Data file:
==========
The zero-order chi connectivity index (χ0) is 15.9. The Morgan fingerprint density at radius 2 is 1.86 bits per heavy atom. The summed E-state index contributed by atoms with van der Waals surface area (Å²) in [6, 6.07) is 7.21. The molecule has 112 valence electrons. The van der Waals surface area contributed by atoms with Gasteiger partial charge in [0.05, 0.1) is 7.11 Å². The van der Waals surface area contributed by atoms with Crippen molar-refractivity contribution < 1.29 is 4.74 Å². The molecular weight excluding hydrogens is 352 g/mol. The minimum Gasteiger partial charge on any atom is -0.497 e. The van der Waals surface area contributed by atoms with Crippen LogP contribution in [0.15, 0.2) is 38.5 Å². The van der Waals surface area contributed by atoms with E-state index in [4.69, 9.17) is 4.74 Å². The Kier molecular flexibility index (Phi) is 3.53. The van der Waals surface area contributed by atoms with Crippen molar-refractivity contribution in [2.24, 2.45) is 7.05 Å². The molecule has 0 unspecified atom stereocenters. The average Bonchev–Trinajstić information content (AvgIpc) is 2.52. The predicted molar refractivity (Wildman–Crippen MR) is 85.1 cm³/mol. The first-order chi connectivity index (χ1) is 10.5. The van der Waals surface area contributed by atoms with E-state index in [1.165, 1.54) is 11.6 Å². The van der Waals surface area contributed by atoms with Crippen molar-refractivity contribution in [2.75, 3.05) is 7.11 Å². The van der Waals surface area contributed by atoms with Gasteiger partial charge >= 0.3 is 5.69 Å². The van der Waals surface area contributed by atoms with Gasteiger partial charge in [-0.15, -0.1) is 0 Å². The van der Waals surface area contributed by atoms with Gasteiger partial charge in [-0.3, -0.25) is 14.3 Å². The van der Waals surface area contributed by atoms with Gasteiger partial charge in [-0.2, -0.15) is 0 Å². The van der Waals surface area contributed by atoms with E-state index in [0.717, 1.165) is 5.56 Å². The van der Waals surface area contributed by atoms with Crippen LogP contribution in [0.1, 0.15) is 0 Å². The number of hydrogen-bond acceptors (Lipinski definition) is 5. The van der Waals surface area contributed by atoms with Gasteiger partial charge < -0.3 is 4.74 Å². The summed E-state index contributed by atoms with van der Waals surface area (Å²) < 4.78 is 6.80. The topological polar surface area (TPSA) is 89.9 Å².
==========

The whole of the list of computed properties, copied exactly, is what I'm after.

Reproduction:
The zero-order chi connectivity index (χ0) is 15.9. The Morgan fingerprint density at radius 2 is 1.86 bits per heavy atom. The summed E-state index contributed by atoms with van der Waals surface area (Å²) in [6, 6.07) is 7.21. The molecule has 112 valence electrons. The van der Waals surface area contributed by atoms with Gasteiger partial charge in [0.05, 0.1) is 7.11 Å². The van der Waals surface area contributed by atoms with Crippen molar-refractivity contribution < 1.29 is 4.74 Å². The molecular weight excluding hydrogens is 352 g/mol. The minimum Gasteiger partial charge on any atom is -0.497 e. The van der Waals surface area contributed by atoms with Crippen LogP contribution in [0.15, 0.2) is 38.5 Å². The van der Waals surface area contributed by atoms with E-state index in [4.69, 9.17) is 4.74 Å². The Kier molecular flexibility index (Phi) is 3.53. The van der Waals surface area contributed by atoms with Crippen molar-refractivity contribution in [2.24, 2.45) is 7.05 Å². The molecule has 0 unspecified atom stereocenters. The average Bonchev–Trinajstić information content (AvgIpc) is 2.52. The predicted molar refractivity (Wildman–Crippen MR) is 85.1 cm³/mol. The first-order chi connectivity index (χ1) is 10.5. The van der Waals surface area contributed by atoms with E-state index in [1.165, 1.54) is 11.6 Å². The van der Waals surface area contributed by atoms with Crippen molar-refractivity contribution in [2.75, 3.05) is 7.11 Å². The van der Waals surface area contributed by atoms with Gasteiger partial charge >= 0.3 is 5.69 Å². The van der Waals surface area contributed by atoms with Gasteiger partial charge in [-0.15, -0.1) is 0 Å². The van der Waals surface area contributed by atoms with Gasteiger partial charge in [-0.3, -0.25) is 14.3 Å². The van der Waals surface area contributed by atoms with Gasteiger partial charge in [-0.2, -0.15) is 0 Å². The van der Waals surface area contributed by atoms with E-state index in [0.717, 1.165) is 5.56 Å². The van der Waals surface area contributed by atoms with Crippen LogP contribution in [0.1, 0.15) is 0 Å². The number of hydrogen-bond acceptors (Lipinski definition) is 5. The van der Waals surface area contributed by atoms with Gasteiger partial charge < -0.3 is 4.74 Å². The summed E-state index contributed by atoms with van der Waals surface area (Å²) < 4.78 is 6.80. The topological polar surface area (TPSA) is 89.9 Å².